David McNally, ‘From financial crisis to world slump: accumulation, financialization, and the global slowdown’, Marx and the Financial Crisis of 2008, December 2008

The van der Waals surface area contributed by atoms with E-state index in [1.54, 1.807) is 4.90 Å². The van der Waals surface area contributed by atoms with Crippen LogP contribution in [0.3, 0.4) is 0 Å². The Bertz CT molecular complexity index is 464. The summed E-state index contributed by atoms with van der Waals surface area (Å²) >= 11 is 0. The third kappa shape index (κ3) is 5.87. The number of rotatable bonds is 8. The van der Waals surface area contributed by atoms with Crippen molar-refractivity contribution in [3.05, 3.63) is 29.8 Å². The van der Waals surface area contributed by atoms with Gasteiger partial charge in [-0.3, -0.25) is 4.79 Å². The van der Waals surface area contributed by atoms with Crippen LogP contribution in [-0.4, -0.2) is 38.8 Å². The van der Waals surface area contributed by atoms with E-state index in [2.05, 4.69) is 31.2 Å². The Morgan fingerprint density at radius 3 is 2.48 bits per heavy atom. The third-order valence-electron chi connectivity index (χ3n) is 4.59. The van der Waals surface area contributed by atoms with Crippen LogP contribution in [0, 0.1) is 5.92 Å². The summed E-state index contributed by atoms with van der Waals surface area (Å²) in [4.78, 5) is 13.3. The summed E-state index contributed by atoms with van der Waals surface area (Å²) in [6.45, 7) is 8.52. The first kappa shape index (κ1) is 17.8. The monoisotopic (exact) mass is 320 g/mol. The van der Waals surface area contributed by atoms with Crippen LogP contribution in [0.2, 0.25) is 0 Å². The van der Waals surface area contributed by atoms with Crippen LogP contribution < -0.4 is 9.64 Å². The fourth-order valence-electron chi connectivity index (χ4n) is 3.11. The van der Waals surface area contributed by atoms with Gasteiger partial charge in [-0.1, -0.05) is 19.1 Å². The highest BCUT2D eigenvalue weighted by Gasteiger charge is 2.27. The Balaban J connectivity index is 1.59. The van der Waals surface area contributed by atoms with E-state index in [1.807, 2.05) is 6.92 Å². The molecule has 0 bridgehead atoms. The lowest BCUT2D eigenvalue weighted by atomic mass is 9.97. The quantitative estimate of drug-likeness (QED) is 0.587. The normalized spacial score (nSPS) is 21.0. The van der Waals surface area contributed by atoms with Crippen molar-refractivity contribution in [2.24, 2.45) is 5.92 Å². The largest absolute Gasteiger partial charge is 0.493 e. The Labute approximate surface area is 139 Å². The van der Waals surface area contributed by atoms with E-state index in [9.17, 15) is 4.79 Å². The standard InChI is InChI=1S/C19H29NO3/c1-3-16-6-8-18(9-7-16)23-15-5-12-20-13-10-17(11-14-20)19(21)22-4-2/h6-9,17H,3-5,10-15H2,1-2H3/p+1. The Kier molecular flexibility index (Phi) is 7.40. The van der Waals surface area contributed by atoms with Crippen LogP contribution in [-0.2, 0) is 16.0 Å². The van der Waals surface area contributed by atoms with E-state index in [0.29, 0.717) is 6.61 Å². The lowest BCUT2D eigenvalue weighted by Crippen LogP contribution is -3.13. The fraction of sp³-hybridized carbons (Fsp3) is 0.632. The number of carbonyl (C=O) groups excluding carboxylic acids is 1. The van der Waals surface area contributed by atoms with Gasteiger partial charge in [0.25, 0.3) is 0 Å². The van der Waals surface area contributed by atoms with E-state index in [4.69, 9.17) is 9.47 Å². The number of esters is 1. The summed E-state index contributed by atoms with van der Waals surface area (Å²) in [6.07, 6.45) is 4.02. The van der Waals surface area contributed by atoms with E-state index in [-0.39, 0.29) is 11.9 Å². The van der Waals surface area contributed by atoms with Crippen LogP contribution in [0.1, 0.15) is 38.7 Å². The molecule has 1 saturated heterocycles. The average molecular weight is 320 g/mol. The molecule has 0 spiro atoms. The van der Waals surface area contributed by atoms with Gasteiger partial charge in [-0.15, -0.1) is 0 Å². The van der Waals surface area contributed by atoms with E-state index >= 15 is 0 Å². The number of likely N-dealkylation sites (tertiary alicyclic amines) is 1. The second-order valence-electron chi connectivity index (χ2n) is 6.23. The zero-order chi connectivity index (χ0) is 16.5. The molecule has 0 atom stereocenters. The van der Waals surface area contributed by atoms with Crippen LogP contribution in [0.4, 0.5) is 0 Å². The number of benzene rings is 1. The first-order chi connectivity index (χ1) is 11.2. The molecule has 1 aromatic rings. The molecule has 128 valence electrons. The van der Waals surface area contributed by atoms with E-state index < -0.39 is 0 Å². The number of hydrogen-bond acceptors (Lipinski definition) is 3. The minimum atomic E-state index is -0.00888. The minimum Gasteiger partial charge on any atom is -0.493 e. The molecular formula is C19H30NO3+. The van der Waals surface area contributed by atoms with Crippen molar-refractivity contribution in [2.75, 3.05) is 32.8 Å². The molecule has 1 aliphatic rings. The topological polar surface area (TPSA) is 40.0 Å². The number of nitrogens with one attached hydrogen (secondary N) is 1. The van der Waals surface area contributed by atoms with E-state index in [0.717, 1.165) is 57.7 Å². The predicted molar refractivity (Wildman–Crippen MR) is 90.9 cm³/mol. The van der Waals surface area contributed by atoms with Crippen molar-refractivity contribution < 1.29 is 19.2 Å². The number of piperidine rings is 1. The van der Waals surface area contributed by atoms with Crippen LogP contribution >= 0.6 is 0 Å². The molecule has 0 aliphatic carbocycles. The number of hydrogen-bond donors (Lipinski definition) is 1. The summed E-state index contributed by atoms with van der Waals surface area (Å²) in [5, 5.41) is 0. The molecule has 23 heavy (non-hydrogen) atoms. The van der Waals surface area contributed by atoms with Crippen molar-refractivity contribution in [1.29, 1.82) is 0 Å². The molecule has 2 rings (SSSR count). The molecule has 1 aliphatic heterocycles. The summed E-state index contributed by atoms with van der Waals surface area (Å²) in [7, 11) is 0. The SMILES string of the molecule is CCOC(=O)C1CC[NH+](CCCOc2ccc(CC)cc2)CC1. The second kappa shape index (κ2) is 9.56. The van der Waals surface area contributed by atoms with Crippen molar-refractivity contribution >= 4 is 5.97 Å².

As the International Monetary Fund observed some months ago, we are living through “the largest financial crisis in the United States since the Great Depression.” But that was to understate things in two ways. First, the financial crisis is no longer largely about the US. It has gone global, rocking the UK, the Eurozone, Japan, and the so-called “emerging market economies.” A wave of devastating national and regional crises is just getting started, having already hit Iceland, Hungary, the Ukraine, and Pakistan. Secondly, this is no longer simply a financial crisis; a global economic slump is now sweeping through the so-called “real economy,” hammering the construction, auto and consumer goods sectors, and clobbering growth rates in China and India. Manufacturing output is sharply down in the US, Europe, Japan and China. The Detroit Three automakers, reeling from losses of $28.6 billion in the first half of this year, are teetering on the verge of collapse. World trade is in a stunning free fall.